The Dirt on Soil Health

soil_pores_healthy_soil.jpgWhat is soil? 
What some of us might think of as simply dirt is actually a complex web of ecological interactions. Soil is very much alive. Biological, physical and chemical interactions drive the system. A good soil is roughly half solid and half empty. Substrate material (essentially broken down rock), minerals and organic matter, make up the soil parts while air and water fill the voids. Macroinvertebrates (like earthworms and beetles), fungi, bacteria and all other types of life work together in these voids to thrive, often through symbiotic relationships.

One of the most important parts of soil is its 5% organic material--something called Soil Organic Matter (SOM). Essentially carbon sequestered in the soil, SOM comes from decomposed organic materials, such as plant and animal waste. SOM is a vital aspect of sustainable farming. It is a source of energy for plants, a reservoir of bioavailable nutrients, provides protection from metal toxicity, and facilitates soil structure and porosity. It is also a potential sink for atmospheric carbon and global warming mitigation.


What is Soil Health?
Simply put, healthy interactions between these physical, biological, and chemical interactions make a soil healthy.  When everything is working properly, SOM is built, nutrients are maintained, and the soil ecosystem flourishes.

Some very specific chemical and biological indicators contribute to healthy soil. Here are just a few:

Soil pH
An indication of the acidity and alkalinity of the soil. The lower the pH, the more acidic the soil, the higher the pH, the more alkaline the soil. If pH is too high or too low plants will not be able to get nutrients due to chemical reaction. The ideal range for soil pH is 6.4-7.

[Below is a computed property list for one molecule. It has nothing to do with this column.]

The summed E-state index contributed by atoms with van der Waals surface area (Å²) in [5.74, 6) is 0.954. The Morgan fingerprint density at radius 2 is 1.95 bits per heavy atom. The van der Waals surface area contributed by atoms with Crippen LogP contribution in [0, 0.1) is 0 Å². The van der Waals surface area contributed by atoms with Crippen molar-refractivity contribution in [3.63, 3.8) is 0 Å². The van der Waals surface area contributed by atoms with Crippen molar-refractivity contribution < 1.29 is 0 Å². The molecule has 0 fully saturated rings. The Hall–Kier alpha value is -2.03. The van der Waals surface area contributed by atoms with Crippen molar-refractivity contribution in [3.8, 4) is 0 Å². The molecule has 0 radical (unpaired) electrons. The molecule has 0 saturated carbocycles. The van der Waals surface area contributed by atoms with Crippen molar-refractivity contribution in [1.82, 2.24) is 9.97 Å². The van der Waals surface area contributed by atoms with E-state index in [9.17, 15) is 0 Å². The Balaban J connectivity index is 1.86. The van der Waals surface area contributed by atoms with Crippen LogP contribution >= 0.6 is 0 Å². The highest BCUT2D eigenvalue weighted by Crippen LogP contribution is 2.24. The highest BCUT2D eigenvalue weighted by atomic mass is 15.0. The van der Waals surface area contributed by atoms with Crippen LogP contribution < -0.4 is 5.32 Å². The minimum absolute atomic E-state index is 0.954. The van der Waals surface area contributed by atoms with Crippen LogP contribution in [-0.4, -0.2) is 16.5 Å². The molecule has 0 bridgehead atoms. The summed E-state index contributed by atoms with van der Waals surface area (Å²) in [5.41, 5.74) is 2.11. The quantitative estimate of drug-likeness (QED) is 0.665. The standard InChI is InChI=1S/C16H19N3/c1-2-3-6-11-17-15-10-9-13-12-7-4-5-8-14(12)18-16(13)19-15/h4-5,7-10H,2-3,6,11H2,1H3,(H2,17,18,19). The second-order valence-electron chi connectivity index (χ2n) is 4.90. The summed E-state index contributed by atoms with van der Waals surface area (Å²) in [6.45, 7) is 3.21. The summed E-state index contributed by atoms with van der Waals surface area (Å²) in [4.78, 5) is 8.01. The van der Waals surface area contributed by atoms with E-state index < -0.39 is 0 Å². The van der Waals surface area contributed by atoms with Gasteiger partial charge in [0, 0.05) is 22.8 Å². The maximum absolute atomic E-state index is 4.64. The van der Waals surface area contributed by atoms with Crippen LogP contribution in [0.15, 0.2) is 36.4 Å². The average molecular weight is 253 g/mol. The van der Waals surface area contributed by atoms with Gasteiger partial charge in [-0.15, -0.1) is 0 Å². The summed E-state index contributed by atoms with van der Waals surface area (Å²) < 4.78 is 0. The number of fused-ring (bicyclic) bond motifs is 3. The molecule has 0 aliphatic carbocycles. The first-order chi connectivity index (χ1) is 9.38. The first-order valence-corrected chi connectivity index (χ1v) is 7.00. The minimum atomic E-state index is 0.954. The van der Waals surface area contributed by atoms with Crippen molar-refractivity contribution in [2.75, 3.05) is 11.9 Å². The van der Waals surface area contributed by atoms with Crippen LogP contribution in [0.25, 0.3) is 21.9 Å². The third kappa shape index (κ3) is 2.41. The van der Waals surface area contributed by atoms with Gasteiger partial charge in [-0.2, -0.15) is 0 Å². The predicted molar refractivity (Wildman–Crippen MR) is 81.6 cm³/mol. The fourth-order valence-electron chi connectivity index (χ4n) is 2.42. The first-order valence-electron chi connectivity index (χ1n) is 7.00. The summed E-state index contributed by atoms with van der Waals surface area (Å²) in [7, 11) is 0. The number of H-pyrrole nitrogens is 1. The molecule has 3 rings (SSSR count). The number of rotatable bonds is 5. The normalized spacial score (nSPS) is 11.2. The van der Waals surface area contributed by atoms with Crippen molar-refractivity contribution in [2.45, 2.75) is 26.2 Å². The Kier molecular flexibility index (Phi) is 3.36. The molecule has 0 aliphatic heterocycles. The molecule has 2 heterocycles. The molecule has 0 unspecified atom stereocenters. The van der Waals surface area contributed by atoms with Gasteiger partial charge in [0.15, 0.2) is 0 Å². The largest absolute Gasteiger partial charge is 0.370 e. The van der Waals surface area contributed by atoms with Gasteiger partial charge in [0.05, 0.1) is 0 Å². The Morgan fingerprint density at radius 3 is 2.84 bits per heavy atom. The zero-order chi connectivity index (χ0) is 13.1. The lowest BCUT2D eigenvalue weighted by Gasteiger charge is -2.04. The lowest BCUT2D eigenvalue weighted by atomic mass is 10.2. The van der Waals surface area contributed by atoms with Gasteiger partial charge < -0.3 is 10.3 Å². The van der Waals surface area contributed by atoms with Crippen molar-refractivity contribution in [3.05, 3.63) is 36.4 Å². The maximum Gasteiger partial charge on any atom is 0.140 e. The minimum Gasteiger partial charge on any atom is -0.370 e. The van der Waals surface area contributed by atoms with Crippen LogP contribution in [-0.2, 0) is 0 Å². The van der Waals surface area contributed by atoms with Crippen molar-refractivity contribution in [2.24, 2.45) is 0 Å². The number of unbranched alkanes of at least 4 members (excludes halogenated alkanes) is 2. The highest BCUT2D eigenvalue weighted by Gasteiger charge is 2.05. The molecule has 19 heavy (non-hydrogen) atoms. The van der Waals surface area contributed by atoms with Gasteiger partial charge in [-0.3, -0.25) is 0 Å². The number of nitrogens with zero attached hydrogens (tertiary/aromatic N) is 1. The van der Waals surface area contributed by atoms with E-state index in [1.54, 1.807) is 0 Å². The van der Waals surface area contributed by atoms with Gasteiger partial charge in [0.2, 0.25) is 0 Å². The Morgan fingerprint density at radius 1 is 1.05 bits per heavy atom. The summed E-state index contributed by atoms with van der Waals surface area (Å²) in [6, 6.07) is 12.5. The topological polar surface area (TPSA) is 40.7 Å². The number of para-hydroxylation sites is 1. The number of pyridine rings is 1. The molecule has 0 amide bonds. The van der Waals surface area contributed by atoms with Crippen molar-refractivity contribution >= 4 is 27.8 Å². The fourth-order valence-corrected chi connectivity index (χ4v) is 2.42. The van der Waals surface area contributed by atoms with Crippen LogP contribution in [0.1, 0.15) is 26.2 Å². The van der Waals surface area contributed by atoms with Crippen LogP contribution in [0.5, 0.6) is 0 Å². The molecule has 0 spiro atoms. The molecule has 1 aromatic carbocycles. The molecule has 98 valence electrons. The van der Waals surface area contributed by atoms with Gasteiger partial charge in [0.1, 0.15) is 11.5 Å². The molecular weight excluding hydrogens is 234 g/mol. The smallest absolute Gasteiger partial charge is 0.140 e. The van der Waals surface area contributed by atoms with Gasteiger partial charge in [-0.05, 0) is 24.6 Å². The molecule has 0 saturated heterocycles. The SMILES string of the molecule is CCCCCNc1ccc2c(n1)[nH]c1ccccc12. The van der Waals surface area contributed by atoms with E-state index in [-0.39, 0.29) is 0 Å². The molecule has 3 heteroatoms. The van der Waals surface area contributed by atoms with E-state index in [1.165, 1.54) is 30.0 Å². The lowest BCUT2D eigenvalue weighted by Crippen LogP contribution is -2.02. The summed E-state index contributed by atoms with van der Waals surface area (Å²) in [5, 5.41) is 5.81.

Cat-ion Exchange Capacity (CEC)
An indication of the amount of electrical charge in the soil. Believe it or not, plants need negatively charged soil, to be able to take up nutrients. The ideal range for CEC is 20 meg/100cm3.

Humic Matter
An indicator of the organic matter in the soil.  It is the portion of the total organic matter that is chemically active. Typically, an ideal percentage for the total organic matter would be about 5%, and an ideal percentage for the humic matter would be about 1.5%.

Bulk Density
A measure of the weight of the soil divided by the volume, this is an indicator of how porous and drainable the soil is. Typically, the lower the bulk density the better.

Phosphorus Index
A measure of the phosphorous in the soil that is available to plants. Ideally, this would be a measure of 30 or above.

An indicator of biological activity. This is a fun and easy test to do at home. Dig up a 1ft x 1ft x 1 ft cube of soil and sift through it, pulling out the worms. A good active soil can have up to 50 worms/ft3 

If you are really interested in geeking out on soil health, the Natural Resource Conservation Service of the USDA recently created a soil health literature review of all scholarly articles about soil health. 

What does healthy soil do?
The benefits of keeping soil healthy are huge! Here’s just a few examples of what a healthy soil can do.

Prevents erosion
Networks of roots, fungi, earthworms and other biota work to keep the soil in place.

Builds coastlands and saves coastlines
Healthy soil on coastal lands provides filtration of erosion and runoff before it has the chance to potentially harm fisheries – a vital source of food for many people in the world.